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Let us understand the concept of P/E ratio with a simple example. Hypothetically, assume that you have gone out for grocery shopping, are hunting for mangoes, and you get the below options-

Shop B: Rs 550 per kg, very juicy and fresh

Similar is the case with P/E ratio. Let us understand in detail.

Applied mostly when investing in direct shares, P/E ratio defines the amount of money an investor is ready to pay to gather 1 Re of the share’s earnings.

Let us see how EPS is calculated and what is its significance. Consider a company A with the financial numbers-

For the above example, **EPS becomes Rs 5,60,000/28,000= Rs 20**. This means that for this organization, each share is earning Rs 20.

Now, let us assume that the market price of this company’s share is Rs 800 per share.

Hence, the P/E ratio becomes **Rs 800/ Rs 20 = 40**.

In other words, an investor who has bought this company’s shares is ready to pay 40 times of what each share is earning, OR to earn Re 1 of the company’s earnings, an investor is ready to pay Rs 40.

Let’s look at what a P/E ratio of 40 might mean. Is it good, or is it bad? In isolation, a P/E ratio, as in case of our examples of mangoes, does not mean much. It is because just like the value offered along with the mangoes, we don’t know whether the value of 40 is good for us or not. We can determine this only with reference to another P/E ratio, of probably a competitor company B or of the industry itself.

Considering the same example-

Now, the P/E ratio is starting to make sense. We see that the P/E ratio of company A is higher than that of company B and that of the industry, and, that the P/E ratio of company B is lower than that of the industry P/E. Remember, if company A is an apparel-manufacturing company, then company B considered for comparison also needs to be in the same domain; otherwise, the comparison may mean nothing.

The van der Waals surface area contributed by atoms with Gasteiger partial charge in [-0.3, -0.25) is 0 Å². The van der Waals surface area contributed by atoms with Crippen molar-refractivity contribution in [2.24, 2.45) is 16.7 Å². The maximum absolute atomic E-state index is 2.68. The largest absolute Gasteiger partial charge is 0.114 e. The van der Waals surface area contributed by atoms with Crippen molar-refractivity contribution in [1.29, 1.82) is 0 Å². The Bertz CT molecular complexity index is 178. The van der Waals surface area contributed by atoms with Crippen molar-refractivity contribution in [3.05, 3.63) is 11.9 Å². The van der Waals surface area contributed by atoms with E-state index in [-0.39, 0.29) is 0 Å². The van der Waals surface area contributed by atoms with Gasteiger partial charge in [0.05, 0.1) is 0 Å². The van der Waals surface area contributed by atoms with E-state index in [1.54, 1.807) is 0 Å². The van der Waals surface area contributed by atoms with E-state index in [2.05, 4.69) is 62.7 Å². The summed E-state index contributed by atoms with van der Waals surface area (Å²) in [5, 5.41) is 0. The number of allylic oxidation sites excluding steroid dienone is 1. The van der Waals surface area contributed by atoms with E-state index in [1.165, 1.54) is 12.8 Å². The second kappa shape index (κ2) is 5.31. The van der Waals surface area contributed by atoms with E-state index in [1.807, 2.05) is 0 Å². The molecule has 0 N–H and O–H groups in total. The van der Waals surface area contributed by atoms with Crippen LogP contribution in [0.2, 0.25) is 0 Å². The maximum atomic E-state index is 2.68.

Does that mean that company B is cheaper than company A and must be invested in? Maybe, maybe not. You see, if an investor is ready to pay more for company A’s shares and pay less for company B’s shares, it can be for any one or two or all the reasons mentioned below.

Hence, if the P/E ratio was the sole criterion for you to decide which company’s share to buy, then clearly, company B’s share is cheaper than company A. But it is not. There are a variety of factors that are taken under consideration when deciding which company’s shares are to be bought, and P/E ratio is only one of the factors considered. It is advisable to consult your financial advisor before making such decisions.

As said earlier, P/E ratios are more effective when investing in direct equity, but that does not mean a mutual fund scheme’s P/E is of no significance. An equity scheme is a collection of shares, and hence, the scheme’s P/E is the weighted average of P/E of the shares in the scheme considered in proportion to the allocation of shares in the scheme.

A mutual fund scheme’s higher P/E may imply that the fund manager has a more growth-oriented approach, higher P/E ratio can also indicate overvaluation in some cases. A lower P/E may imply a value-based approach. Lower P/E schemes may be more suitable for longer investing periods and value-conscious investors.

But again, it is advised not to consider the P/E ratio of any scheme in isolation or as a standalone while deciding where to invest. You would not want to go home with a batch of mangoes which looks cheaper at the onset but is largely inedible! The value attached with the P/E ratio, similarly, is largely relative and is advised to be considered likewise.